Workplace Flexibility Key for Youths


By Domanii Cameron


Workplace flexibility may be the key in  helping youths find employment, particularly students.


Following the Federal Government’s decision to cut youth welfare in the 2014-2015 Budget, workplaces are being urged to consider students and prospective employees when it comes to designating hours.


The Federal Government is planning to cut welfare to the unemployed under the age of 29 unless exempted, resulting in nossible  income losses of up to $255 per week.


Member for Parliament from the Division of Leichhardt in Queensland, Warren Entsch says young people are feeling the grunt when businesses cannot afford to pay penalty rates.


“The fact that you’ve got to be under 18 to get junior rates makes it very difficult and that’s wrong,” Mr Entsch says.


“We need to be allowed to let our young people work.”


Governments must allow businesses to have a more flexible roster to accommodate for youths who are unable to work regular hours.


“Now we’re not talking exploitation but just extended hours so they can work and earn,” he says.


“This is something we need to address if we’re going to do this properly.”


Mr Entsch says pushing young people into work or study will help them out of the welfare system.


“We did make a commitment where we would be trying to get people off welfare and into the workforce or study,” he says.


“Young people will be paid $2500 if they are able to find a job and hold it down for 12 months.


“That’s a good incentive.


“And we’ll be giving a further $2000 if they can hold the job down for another 12 months.”


Youths to feel full effect of new budget. PHOTO CREDIT: Google Images

Youths to feel full effect of new budget. PHOTO CREDIT: Google Images


For youths who need to relocate to find work, welfare will also be available.


“About $40 million has been targeted to programs that will offer support for job seekers who need to relocate,” Mr Entsch says.


“Up to $6000 will be available to those we have to relocate from a regional area and $3000 if they need to relocate to a metropolitan area from a regional area.


“If they have a family, then there will be another opportunity to get a further $3000 on top of that.”


“We’re gong to make it a bit tougher for you to get access to the doll or whatever but we’re going to make an incentive so that you actually get out there and do something else if it means picking fruit or dairy.”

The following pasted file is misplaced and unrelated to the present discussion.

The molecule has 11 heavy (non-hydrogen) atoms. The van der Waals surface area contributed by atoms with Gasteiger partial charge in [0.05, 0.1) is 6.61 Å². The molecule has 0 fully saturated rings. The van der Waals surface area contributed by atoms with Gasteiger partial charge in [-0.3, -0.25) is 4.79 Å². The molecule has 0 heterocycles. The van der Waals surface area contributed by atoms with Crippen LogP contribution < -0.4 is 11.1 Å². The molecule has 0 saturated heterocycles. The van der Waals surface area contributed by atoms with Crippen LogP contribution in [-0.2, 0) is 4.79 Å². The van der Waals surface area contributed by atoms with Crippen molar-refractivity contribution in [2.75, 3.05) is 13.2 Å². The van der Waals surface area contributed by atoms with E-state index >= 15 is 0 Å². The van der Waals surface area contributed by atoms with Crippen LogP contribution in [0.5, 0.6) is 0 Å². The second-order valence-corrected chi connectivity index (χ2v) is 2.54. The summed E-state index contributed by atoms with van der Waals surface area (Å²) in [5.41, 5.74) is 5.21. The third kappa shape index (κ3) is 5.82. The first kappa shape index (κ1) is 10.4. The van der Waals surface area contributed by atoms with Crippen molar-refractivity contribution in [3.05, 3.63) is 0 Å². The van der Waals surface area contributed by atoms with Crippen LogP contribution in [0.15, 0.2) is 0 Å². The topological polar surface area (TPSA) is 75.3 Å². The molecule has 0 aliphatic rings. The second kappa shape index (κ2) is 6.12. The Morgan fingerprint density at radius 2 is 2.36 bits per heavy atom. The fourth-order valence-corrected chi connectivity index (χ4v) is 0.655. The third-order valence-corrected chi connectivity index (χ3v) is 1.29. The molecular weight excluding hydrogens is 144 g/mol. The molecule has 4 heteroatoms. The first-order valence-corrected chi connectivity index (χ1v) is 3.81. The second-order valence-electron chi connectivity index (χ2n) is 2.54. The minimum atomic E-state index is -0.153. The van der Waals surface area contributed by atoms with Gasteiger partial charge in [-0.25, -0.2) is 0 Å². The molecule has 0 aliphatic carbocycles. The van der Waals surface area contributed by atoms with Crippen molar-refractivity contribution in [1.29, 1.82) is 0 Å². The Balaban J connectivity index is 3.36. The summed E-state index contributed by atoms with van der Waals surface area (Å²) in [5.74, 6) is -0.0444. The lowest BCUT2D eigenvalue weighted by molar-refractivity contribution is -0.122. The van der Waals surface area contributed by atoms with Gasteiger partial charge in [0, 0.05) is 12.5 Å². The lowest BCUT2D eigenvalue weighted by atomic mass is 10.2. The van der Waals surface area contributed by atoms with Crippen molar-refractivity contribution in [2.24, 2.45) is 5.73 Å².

Australian Council of Social Services Media Advisor Fernando de Freitas says young people are already subject to tough requirements and that the new budget will not help.


“Perhaps the harshest measure [of the Budget] is the new rules to deny income support to young people,” Fernando says.


“Young people are already subject to tough requirements to get assistance.


“For instance, people under 22 years who leave school early are already required to complete school or train, or they lose income support.


“Those over 21 are required to search for 10 jobs a fortnight and prove it to Centrelink or they risk a loss of payments for eight weeks.”


De Freitas says to assist youths, the focus should be on opening up job opportunities.


“This should be done in collaboration with business leaders, investors, local communities, and social services to give young people hope, and help them get a foot in the door,” he says.


An effective way to address long-term unemployment would be to recognise skills and capability related barriers.


“A first step would be to increase the availability of places in cost-effective wage subsidy programs such as Wage Connect, and Youth Connections, providing a subsidy roughly equivalent to the Newstart Allowance to a real employer, and mentoring and sustained supports,” he says.


“This gives young people the work experience they desperately want.”


Queensland Youth Services CEO Wendy Lang says the cuts will make youth unemployment worse.


“I think the best way to deal with high rate of youth unemployment is to introduce more traineeships and apprenticeships or other aspects which can give young people more of an opportunity to get experience,” Lang  says.


“Unless they can get work experience and be exposed to a work environment, how are they going to decide on a training course that is actually going down the path that they want to take.”


For more information on how the Budget will affect you, click here.